“We seldom realize, for example, that our most private thoughts and emotions are not actually our own. For we think in terms of languages and images which we did not invent, but which were given to us by our society… Our social environment has this power just because we do not exist apart from a society. Society is our extended mind and body. Yet the very society from which the individual is inseparable is using its whole irresistible force to persuade the individual that they are indeed separate! Society as we now know it is therefore playing a game with self-contradictory rules.”
This book by Alan Watts is delicious and very much illuminates some of the concepts we’ve been contemplating(see below for a short Alan Watts video). It made me wonder about Aprigraha again. How often do I think I have original words when they are the words I heard or saw, even through a peripheral sense? How can I listen so that I honor the words and thoughts of others? How in a world that often values certain voices over others do I create practices of listening to a more diverse group of voices?
It made me consider the cultural ritual of asking someone, ‘What do you do?’ And in response we answer with ‘I am… ’ I’ll admit I had one of the light bulb moments about how this ritual forces us to define our self as ‘the doer’. I could almost hear Professor Rambachan"s voice (from our Sunday night Philosophy Watch Party) say with a giggle, ‘We are not the phone, we know we are not the cow, but what about the body –are we the body?… And the poem says I am, not that. I am, Atma, pure conciousness existing all the time .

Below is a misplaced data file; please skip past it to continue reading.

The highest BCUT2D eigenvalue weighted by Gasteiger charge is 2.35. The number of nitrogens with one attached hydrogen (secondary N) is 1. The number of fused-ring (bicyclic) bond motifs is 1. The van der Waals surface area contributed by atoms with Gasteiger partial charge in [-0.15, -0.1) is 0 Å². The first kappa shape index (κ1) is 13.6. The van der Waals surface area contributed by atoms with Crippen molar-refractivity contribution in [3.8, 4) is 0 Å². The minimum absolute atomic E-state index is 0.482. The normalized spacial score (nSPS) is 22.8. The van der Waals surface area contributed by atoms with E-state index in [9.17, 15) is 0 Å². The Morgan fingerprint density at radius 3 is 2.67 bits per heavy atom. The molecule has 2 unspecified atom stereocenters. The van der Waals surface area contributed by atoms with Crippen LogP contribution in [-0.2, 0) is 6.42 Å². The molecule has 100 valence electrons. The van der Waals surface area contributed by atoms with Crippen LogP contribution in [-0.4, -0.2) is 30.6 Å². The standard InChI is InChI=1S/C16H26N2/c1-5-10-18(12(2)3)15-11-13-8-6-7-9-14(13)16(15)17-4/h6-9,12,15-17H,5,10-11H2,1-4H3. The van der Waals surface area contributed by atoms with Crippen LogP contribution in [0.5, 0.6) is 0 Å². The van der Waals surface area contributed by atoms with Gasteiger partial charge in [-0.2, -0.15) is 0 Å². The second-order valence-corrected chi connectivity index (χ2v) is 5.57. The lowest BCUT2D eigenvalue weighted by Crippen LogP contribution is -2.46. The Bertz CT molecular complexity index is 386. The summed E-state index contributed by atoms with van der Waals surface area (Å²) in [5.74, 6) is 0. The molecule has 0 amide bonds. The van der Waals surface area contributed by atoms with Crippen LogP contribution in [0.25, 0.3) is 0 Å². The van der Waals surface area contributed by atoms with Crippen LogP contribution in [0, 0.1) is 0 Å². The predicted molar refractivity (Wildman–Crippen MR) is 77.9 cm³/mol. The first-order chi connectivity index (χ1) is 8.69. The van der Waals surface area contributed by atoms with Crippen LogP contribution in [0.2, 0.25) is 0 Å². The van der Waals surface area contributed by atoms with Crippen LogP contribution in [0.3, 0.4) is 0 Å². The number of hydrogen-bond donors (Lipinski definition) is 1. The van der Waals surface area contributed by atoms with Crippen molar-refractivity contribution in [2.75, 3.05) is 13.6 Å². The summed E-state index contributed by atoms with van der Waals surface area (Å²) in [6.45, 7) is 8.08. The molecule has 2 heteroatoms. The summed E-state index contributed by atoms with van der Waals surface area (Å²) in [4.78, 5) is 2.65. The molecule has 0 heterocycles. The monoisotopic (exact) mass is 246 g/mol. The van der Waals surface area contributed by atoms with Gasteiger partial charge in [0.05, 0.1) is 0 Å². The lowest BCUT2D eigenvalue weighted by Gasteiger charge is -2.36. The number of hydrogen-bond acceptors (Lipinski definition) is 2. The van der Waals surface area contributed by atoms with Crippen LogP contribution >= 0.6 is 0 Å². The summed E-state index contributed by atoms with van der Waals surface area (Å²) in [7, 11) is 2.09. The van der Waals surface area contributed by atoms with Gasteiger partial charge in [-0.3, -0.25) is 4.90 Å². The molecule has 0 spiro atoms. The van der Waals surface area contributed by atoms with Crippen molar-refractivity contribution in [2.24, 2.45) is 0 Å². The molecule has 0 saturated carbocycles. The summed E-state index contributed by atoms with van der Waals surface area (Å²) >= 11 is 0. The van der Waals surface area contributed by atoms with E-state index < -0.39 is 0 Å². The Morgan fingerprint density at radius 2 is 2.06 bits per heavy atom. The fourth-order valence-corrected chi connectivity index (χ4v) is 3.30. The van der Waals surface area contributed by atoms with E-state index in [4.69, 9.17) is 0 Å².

I am not mind, nor intellect, nor ego, nor the reflections of inner self. I am not the five senses. I am beyond that. I am not the ether, nor the earth, nor the fire, nor the wind (i.e. the five elements). I am indeed, That eternal knowing and bliss, Shiva, love and pure consciousness.
Since we chatted about using gender inclusive language during Yoga Teacher Training, I’ve been churning this idea of how words make shapes in our brain. It’s such a clear example of how language shapes what we see & what a fun challenge it can be to shift our language. This question of What do you do? is intended to initiate connection between two people and yet causes separation. If we find different words could it create connection and inclusion rather than separation?